As this example suggests, many people might not choose to become brain surgeons unless considerable financial and other rewards awaited them. By extension, we might not have enough people filling society’s important jobs unless they know they will be similarly rewarded. If this is true, we must have stratification. This all sounds very logical, but a few years after Davis and Moore published their functionalist theory of stratification, other sociologists pointed out some serious problems in their argument (Tumin, 1953; Wrong, 1959).

First, it is difficult to compare the importance of many types of jobs. For example, which is more important, doing brain surgery or mining coal? Although you might be tempted to answer “brain surgery,” if no coal were mined, much of our society could not function.

Second, the functionalist explanation implies that the most important jobs have the highest incomes and the least important jobs the lowest incomes, but many examples, including the ones just mentioned, counter this view. Coal miners make much less money than physicians, and professors, for better or worse, earn much less on the average than lawyers. A professional athlete making millions of dollars a year earns many times the income of the president of the United States, but who is more important to the nation? Elementary school teachers do a very important job in our society, but their salaries are much lower than those of sports agents, advertising executives, and many other people whose jobs are far less essential.

Third, the functionalist view also implies that people move up the economic ladder based on their abilities, skills, knowledge, and, more generally, their merit. If this is true, another implication is that if they do not move up the ladder, they lack the necessary merit. This view ignores the fact that much of our stratification stems from lack of equal opportunity, as our Monopoly example at the beginning of the chapter made clear. Because of their race, ethnicity, gender, and class standing at birth, some people have less opportunity than others to acquire the skills and training they need to fill the types of jobs addressed by the functionalist approach.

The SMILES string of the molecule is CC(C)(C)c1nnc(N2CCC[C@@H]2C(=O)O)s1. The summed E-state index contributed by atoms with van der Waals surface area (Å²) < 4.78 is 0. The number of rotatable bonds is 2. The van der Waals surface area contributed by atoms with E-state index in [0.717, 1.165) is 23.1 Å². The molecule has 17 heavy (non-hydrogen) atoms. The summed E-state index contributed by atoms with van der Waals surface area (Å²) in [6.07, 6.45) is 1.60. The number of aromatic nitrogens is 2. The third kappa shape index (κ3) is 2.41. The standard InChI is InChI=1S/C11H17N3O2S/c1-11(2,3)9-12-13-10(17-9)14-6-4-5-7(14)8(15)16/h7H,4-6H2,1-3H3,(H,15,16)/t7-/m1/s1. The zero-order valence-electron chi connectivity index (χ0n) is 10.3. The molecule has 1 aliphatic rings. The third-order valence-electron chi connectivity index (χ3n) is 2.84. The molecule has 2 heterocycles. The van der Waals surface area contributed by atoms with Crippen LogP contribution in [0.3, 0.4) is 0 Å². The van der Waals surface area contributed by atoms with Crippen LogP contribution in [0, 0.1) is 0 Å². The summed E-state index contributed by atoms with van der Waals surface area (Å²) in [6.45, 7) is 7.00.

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One critique of functional theory is that it’s difficult to determine the relative importance of each job . Jobs in coal mining are lower-wage, but does this mean that they are less valuable than athletes or surgeons? Image by hangela from Pixabay.

Finally, the functionalist explanation might make sense up to a point, but it does not justify the extremes of wealth and poverty found in the United States and other nations. Even if we do have to promise higher incomes to get enough people to become physicians, does that mean we also need the amount of poverty we have? In order to get enough qualified people to become CEOs, do they really need to make 271 times more than the average worker, as they did at the at the largest 350 companies in the U.S. in 2016 (Donnelly, 2017)? Don’t people take on a CEO job or other high-paying job at least partly because of the challenge, working conditions, and other positive aspects they offer? The functionalist view does not answer these questions adequately.